Custodial sentences can be imposed for serious offences in every state and territory. However, there are some differences in the laws between different jurisdictions in terms of how a custodial sentence may be served. While every state and territory has adult correctional facilities and youth detention centres, some other options for serving a custodial sentence such as a home detention order are only available in certain states. This page deals with imprisonment and custodial sentences across Australia.
Imprisonment in Victoria
In Victoria, a custodial sentence may be imposed with or without a non-parole period.
Suspended sentences have been abolished in Victoria; however, a court can order that a term of imprisonment be served as home detention.
Some offences in Victoria carry mandatory imprisonment, meaning that when an adult is found guilty, the court must impose a term of imprisonment.
Custodial sentences in New South Wales
A custodial sentence may be ordered to be wholly or partially suspended.
A court may order a term to be served at the offender’s home under a Home Detention Order.
Some offences in New South Wales carry mandatory imprisonment.
Imprisonment in Queensland
A term of less than one year may be ordered to be served in the community under an Intensive Corrections Order.
Queensland courts may also make an order that combines prison and a probation order.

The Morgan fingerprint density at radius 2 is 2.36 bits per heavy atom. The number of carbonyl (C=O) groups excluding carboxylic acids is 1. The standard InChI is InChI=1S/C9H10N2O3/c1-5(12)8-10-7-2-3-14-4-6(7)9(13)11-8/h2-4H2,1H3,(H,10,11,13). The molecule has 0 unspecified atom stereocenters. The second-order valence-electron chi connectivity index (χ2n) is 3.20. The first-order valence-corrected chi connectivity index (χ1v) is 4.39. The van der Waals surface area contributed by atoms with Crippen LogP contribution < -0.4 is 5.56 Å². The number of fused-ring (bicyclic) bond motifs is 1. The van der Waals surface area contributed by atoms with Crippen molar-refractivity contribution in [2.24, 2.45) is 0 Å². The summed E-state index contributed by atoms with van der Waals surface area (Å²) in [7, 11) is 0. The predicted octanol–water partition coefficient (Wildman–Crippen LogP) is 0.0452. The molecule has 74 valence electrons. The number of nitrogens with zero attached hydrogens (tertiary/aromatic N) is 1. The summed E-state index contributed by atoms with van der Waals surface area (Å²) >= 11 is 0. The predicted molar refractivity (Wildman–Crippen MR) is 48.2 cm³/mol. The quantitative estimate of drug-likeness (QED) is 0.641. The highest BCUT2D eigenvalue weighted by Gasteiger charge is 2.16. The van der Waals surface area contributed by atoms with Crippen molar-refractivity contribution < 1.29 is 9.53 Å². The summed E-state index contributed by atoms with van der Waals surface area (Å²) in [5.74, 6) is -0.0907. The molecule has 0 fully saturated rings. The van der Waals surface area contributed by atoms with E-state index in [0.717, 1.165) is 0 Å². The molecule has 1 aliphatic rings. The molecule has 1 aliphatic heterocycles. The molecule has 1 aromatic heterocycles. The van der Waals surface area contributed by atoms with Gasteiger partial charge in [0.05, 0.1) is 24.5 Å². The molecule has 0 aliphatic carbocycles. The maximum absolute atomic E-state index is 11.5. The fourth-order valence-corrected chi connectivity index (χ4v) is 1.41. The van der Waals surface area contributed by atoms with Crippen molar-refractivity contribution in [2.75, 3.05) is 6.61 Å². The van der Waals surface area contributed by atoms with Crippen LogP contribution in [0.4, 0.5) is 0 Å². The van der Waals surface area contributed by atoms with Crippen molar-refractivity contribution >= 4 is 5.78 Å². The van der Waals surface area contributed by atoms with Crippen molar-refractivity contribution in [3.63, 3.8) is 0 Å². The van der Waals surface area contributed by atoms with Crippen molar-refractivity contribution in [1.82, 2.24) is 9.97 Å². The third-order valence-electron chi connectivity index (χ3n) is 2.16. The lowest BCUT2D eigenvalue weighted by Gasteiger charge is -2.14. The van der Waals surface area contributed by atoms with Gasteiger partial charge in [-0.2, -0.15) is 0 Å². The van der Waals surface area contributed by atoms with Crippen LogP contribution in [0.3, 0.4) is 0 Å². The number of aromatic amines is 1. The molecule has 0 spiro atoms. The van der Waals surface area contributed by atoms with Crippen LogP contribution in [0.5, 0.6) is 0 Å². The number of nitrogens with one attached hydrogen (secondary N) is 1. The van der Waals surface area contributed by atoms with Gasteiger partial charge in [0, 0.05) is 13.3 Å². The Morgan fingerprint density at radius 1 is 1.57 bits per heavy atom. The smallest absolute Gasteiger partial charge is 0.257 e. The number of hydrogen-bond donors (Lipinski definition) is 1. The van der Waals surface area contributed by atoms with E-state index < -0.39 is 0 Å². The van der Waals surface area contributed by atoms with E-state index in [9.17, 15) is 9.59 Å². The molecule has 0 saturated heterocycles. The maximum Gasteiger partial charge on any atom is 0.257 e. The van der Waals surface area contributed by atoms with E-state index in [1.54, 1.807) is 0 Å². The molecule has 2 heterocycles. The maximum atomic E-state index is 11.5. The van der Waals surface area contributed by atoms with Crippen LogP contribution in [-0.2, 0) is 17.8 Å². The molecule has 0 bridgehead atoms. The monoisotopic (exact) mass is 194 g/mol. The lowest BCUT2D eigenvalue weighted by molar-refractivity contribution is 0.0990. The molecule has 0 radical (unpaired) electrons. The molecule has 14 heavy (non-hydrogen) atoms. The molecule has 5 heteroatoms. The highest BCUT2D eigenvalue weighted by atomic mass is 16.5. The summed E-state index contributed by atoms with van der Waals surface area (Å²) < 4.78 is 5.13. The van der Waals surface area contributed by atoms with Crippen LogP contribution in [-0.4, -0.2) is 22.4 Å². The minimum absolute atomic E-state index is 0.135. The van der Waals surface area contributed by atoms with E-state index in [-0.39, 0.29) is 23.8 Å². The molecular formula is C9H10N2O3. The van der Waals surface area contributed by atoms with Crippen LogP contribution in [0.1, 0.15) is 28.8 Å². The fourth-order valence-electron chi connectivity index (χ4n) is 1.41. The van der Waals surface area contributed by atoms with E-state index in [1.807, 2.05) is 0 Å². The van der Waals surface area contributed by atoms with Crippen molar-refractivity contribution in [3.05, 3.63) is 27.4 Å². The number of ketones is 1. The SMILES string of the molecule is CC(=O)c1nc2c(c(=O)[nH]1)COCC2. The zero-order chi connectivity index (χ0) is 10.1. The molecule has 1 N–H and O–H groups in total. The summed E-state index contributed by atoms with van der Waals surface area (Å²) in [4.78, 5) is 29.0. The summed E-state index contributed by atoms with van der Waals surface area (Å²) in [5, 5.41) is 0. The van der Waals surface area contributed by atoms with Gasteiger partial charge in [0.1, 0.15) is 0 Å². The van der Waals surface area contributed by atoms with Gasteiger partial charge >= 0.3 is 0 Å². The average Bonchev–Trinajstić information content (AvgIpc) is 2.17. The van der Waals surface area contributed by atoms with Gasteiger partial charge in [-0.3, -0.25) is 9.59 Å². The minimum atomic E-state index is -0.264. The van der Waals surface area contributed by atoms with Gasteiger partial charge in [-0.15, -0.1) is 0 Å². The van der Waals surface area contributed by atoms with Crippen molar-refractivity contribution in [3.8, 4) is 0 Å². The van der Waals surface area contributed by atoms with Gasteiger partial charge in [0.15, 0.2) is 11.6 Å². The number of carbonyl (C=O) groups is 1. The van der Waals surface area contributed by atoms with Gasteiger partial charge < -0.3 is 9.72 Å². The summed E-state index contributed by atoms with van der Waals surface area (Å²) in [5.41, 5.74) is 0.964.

Some criminal offences, such as murder and repeat child sex offences, carry mandatory imprisonment in Queensland.
Custodial sentences in the ACT
In the ACT, a person may be sentenced to imprisonment or detention. Under the Crimes (Sentencing) Act 2005, a custodial sentence in the ACT may be wholly or partly suspended.
If a term is for no more than two years, it may be served in the form of an Intensive Corrections Order.
In WA, a person may be sentenced to imprisonment or detention. Western Australia also has mandatory sentencing provisions that apply to many offence both for adults and for juveniles. This means that when a person is found guilty of certain offences, there is a mandatory minimum term of imprisonment or detention that the court must impose.
In Western Australia, under section 76 of the Sentencing Act 1995, a term of imprisonment of 60 months or less can be suspended for a period of up to two years.
Custodial sentences in South Australia
In South Australia, a person can be sentenced to imprisonment or detention with or without a non-parole period. Under the Sentencing Act 2017, a custodial sentence may be wholly or partly suspended. If the sentence is not suspended, the court must fix a non-parole period or review the existing non-parole period.
Some offences in South Australia carry a mandatory minimum term of imprisonment.
In the Northern Territory, a person can be sentenced to imprisonment or detention. The sentence may be wholly or partly suspended and if it is not suspended, a non-parole period may be imposed. When an NT court orders a suspended term of imprisonment, it may order that the offender enter into a home detention order.
Some offence in the NT carry a mandatory minimum term of imprisonment when committed by an adult.
Sentences of imprisonment in the NT are governed by the Sentencing Act 1995.
Custodial sentences in Tasmania
In Tasmania, a person can be sentenced to imprisonment or detention. The sentence may be wholly or partly suspended under section 24 of the Sentencing Act 1997. A court that sentences a person in Tasmania may set a non-parole period or order that the person is not eligible for parole.
A person may be sentenced to a home detention order in Tasmania.
Some offences in Tasmania carry a mandatory term of imprisonment.
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